A new study finds that the live-fast, die-young model of overworking employees doesn't pay off--even in the short term. Try these alternative ways to motivate your staff.
There's a certain glamour to burning the candle at both ends, living fast, working ridiculously hard, playing hard, and, perhaps, burning out young.
And it doesn't just apply to rock stars. It affects plenty of business owners too.
Sure, you know pushing your employees to work 60-plus hour weeks or to continually create without recharging their brains isn't sustainable, but perhaps you're calculating that the short-term gains from this big push will make up for the reduced productivity or staff-turnover costs down the line.
But if that's what you're thinking, according to new, in-depth research your math is wrong. The Towers Watson 2012 Global Workforce Study looked at 32,000 employees across 30 countries to see how engagement affects productivity (and profits) over the long haul. The HBR Blog Network summarizes the findings:
This new study concludes that the traditional definition of engagement--the willingness to invest discretionary effort on the job--is no longer sufficient to fuel top performance in a world of relentlessly increasing demand. The problem is that "willing" doesn't guarantee "able."
What's required now is something called "sustainable engagement." The key factor, the study finds, is a work environment that more fully energizes employees by promoting their physical, emotional and social well-being….
In a broader analysis of 50 global companies, Towers Watson found that companies with low engagement scores had an average operating margin just under 10 percent. Those with high traditional engagement had a slightly higher margin of 14 percent. Companies with the highest "sustainable engagement" scores had an average one-year operating margin of 27 percent.
Forty percent of employees with low engagement scores said they were likely to leave their employers over the next two years, compared to 24 percent of traditionally engaged employees, and just 18 percent of employees with the highest "sustainable engagement" scores.
To put in it simple terms, working your team flat-out until they fail is going to hit your bottom line. Hard.
It's far preferable over long-haul to help your employees create balanced, sustainable lifestyles for themselves.
How do your foster this sort of healthy, sustainable engagement? Simple things, according to the HBR write-up. A comfortable work environment that encourages healthy living obviously helps, but nothing is more important than decent and humane management: "No single behavior more viscerally and reliably influences the quality of people's energy than feeling valued and appreciated by their supervisor."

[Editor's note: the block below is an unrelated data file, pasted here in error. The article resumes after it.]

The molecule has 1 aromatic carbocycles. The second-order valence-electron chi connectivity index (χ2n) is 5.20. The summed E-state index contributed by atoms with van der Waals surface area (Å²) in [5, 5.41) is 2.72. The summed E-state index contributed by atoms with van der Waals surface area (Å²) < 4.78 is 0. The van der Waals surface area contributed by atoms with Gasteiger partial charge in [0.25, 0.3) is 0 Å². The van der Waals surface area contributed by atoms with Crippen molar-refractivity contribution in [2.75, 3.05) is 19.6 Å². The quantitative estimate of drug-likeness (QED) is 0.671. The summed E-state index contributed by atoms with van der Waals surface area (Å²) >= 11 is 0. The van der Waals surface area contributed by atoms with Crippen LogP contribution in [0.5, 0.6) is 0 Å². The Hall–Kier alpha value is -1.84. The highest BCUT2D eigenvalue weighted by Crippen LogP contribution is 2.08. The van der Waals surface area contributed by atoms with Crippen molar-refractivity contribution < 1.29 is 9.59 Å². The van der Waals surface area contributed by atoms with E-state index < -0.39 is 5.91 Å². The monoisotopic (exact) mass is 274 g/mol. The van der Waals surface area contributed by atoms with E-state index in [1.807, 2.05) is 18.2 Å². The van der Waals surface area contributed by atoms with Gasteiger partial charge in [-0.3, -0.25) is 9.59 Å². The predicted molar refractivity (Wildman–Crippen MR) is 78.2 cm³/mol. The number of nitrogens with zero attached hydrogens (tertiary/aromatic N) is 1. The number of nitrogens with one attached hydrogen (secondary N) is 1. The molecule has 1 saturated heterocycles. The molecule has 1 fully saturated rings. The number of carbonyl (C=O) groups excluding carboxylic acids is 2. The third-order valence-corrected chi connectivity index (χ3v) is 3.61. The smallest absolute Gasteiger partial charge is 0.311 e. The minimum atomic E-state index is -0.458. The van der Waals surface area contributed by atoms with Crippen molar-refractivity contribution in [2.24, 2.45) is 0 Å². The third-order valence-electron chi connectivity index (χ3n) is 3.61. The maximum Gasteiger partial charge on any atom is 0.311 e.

Helping employees balance work and life demands also ups sustainable engagement. "Policies focused on flexibility and working remotely contribute to a more energized workplace," says HBR, "and so does setting organization-wide boundaries around the length of meetings and the hours during which people are expected to respond to email."
Looking for more ideas on how to keep employees happy and therefore engaged long term? Morgan Norman, the founder of social performance management application WorkSimple, sent Inc.com some suggestions. Norman agrees that flexible schedules are key but adds this advice:
1. Be clear and transparent. If your employees aren't aware of organizational news, team shake-ups, and how they need to operate, don't throw it in their face when they are going in the wrong direction. Be clear and transparent with what you expect from them.
2. Real-time feedback. Offering employees real-time feedback helps employees with their individual goals. This gives employees the answers they need now, rather then later (you don’t want them going down the wrong path unknowingly, do you?). Don’t wait till yearly or quarterly performance reviews to offer advice and direction.
3. Encourage strengths. Say you have a star performer who's great at hands-on presentations. Don't stick them in a back room and have them only work on preliminary research. Rule of thumb: if employees are doing work they're passionate about, the output will probably be positive. Encourage their unique strengths.
Could your employees keep up with your current pace of work over the long haul? Is this something that worries you?
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